Omitting the Maccabees

Why the books that tell the Hanukkah tale are not in the Hebrew Bible.

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Perhaps they felt it unwise to promote a text that heralded the successful outcome of a Jewish revolt. It may have posed a threat both internally and externally. The Romans would certainly not look kindly upon the popularization of such a text, since it might very well reintroduce the concept of revolt to a population desperately trying to survive the devastating outcome of its own failed attempts. Ironically, this very internal/external struggle lies at the core of the Hanukkah story, and perhaps it was this very struggle playing out again in history that prevented the basic texts about Hanukkah from being included within the biblical canon.

Although the Books of Maccabees were not included within the Hebrew Bible, they are still of value. Yet even this is difficult within a traditional Jewish context, due to another historical layer. First and Second Maccabees were included in the Septuagint, the Greek translation of the Hebrew Bible originally prepared for the Jewish community of Alexandria. However, the Septuagint became the official version of the Bible for the nascent Christian Church. When this happened, its authoritative nature was rejected by the Jewish community. Ironically, the Books of Maccabees survived because they became part of the Christian canon, for otherwise they most certainly would have been lost during the centuries. But once this Christian canonization occurred, these books  became lost to the Jewish world for many centuries.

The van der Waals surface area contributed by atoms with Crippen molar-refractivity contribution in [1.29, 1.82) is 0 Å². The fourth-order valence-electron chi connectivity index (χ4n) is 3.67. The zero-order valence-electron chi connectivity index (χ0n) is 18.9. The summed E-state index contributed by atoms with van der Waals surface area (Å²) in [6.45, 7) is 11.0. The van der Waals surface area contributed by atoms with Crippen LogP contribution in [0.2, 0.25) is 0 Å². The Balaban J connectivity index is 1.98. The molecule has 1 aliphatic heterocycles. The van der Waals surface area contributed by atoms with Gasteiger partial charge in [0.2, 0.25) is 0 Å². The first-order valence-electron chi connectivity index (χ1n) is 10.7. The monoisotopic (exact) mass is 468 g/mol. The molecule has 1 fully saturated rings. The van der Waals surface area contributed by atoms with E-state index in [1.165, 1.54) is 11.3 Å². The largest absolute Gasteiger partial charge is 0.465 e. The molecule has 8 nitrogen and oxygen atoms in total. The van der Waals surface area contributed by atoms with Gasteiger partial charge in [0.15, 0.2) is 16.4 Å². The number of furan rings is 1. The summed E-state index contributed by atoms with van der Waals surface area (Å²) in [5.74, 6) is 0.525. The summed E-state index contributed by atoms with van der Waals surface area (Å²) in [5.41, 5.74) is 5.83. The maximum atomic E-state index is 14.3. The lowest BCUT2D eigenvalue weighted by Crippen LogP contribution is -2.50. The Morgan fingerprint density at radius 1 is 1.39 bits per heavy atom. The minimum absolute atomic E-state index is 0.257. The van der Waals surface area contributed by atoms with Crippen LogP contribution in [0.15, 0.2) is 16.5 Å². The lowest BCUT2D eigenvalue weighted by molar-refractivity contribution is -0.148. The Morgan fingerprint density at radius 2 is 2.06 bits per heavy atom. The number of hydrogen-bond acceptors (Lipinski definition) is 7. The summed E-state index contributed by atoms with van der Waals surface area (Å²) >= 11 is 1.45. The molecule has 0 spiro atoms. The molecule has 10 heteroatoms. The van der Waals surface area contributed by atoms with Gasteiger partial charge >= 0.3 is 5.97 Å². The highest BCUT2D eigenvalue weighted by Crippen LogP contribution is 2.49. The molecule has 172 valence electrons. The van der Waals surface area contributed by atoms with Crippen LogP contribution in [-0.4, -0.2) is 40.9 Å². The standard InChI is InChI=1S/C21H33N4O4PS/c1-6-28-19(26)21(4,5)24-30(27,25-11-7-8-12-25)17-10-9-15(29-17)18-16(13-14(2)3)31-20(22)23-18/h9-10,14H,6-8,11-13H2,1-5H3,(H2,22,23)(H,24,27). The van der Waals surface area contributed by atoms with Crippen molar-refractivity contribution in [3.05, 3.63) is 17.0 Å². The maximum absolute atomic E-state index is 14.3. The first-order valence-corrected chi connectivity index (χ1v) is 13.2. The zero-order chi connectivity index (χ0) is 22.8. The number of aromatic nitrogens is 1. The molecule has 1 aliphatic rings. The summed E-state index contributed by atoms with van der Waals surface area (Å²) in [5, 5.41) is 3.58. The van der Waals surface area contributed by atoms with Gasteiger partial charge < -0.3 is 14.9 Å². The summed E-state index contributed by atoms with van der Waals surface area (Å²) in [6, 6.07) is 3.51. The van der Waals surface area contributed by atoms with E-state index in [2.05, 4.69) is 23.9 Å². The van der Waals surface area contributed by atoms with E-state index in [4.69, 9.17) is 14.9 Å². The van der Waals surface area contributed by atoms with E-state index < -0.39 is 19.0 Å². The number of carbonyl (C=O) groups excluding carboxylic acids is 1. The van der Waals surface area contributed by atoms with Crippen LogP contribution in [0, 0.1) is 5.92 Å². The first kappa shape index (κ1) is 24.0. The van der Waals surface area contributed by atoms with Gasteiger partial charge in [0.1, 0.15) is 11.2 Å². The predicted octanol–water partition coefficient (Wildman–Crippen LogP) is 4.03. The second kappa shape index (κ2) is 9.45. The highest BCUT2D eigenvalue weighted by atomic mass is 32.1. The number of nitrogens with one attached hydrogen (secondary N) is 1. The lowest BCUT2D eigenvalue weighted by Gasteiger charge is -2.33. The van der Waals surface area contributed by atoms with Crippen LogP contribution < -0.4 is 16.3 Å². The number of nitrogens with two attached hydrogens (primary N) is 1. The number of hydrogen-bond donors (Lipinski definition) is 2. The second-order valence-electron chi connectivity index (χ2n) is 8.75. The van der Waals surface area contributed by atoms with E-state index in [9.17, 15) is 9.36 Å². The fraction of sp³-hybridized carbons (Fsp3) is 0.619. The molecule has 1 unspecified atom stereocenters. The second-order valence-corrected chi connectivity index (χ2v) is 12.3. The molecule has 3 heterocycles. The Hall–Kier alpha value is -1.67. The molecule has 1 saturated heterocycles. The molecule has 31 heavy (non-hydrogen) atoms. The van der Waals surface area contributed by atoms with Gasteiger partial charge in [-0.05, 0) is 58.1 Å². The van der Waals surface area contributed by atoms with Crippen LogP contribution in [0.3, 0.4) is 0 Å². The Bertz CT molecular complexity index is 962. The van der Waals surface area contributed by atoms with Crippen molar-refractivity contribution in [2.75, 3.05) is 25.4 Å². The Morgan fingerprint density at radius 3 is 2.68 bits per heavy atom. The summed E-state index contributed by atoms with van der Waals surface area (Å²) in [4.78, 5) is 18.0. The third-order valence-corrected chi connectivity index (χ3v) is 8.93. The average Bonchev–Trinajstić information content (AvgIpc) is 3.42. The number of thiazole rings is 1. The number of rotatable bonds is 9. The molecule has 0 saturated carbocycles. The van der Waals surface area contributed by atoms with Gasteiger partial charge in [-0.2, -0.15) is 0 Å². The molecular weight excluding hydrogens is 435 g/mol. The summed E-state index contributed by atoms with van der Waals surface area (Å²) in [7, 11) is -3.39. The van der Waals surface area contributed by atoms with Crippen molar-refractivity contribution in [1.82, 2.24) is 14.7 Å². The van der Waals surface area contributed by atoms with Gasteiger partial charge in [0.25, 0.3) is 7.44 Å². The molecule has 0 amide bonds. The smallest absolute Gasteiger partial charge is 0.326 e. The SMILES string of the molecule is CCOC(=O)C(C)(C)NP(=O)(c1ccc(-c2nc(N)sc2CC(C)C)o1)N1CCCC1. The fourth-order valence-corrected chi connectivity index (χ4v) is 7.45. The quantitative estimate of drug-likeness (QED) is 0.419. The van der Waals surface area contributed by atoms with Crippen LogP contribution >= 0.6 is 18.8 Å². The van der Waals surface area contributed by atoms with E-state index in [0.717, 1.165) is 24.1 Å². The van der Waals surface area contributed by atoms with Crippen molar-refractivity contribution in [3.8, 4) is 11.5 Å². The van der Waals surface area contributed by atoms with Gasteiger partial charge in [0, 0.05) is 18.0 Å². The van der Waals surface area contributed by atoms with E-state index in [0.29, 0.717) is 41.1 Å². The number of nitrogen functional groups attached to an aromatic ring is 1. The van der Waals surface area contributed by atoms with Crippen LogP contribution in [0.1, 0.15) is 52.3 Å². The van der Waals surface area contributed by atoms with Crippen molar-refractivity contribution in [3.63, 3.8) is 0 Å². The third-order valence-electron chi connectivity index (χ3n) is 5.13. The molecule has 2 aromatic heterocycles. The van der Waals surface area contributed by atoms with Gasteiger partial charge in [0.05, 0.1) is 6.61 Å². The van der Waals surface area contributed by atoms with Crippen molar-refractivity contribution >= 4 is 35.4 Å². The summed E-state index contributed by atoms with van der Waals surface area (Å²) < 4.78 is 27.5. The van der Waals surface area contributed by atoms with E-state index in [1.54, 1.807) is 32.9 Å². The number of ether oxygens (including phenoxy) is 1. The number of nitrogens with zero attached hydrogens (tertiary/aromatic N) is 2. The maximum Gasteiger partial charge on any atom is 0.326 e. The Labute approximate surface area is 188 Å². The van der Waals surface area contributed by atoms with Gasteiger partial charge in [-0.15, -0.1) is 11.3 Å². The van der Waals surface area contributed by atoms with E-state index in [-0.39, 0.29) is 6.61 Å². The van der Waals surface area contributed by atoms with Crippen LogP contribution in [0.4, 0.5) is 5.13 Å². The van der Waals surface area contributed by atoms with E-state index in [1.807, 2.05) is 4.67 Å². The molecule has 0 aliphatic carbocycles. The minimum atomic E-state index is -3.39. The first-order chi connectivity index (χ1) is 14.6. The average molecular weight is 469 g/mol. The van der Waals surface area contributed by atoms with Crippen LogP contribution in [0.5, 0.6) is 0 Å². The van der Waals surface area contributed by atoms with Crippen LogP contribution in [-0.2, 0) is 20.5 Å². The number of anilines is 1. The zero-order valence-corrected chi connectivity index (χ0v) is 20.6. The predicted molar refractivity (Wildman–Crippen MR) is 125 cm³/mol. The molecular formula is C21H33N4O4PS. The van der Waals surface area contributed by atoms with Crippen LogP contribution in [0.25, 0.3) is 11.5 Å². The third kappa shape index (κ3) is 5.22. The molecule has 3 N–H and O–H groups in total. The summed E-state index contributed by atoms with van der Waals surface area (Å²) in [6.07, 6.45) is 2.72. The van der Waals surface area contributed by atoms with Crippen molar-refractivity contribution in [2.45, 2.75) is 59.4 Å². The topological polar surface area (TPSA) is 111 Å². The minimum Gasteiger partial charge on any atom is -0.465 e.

Today there is a renewed interest in these books within the Jewish community. Students of Jewish history and Jewish literature recognize the value of these documents that took such pains to record details, events and personalities of a major period in Jewish history. While not considered as part of the canon in any Jewish community, the books are again being read and studied to help enrich our understanding and our celebration of  Hanukkah.

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Rachael Turkienicz

Dr. Rachael Turkienicz teaches at York University and is affiliated with York's Centre for Jewish Studies and its Faculty of Education. She also serves as director of a beit midrash in Toronto, Canada.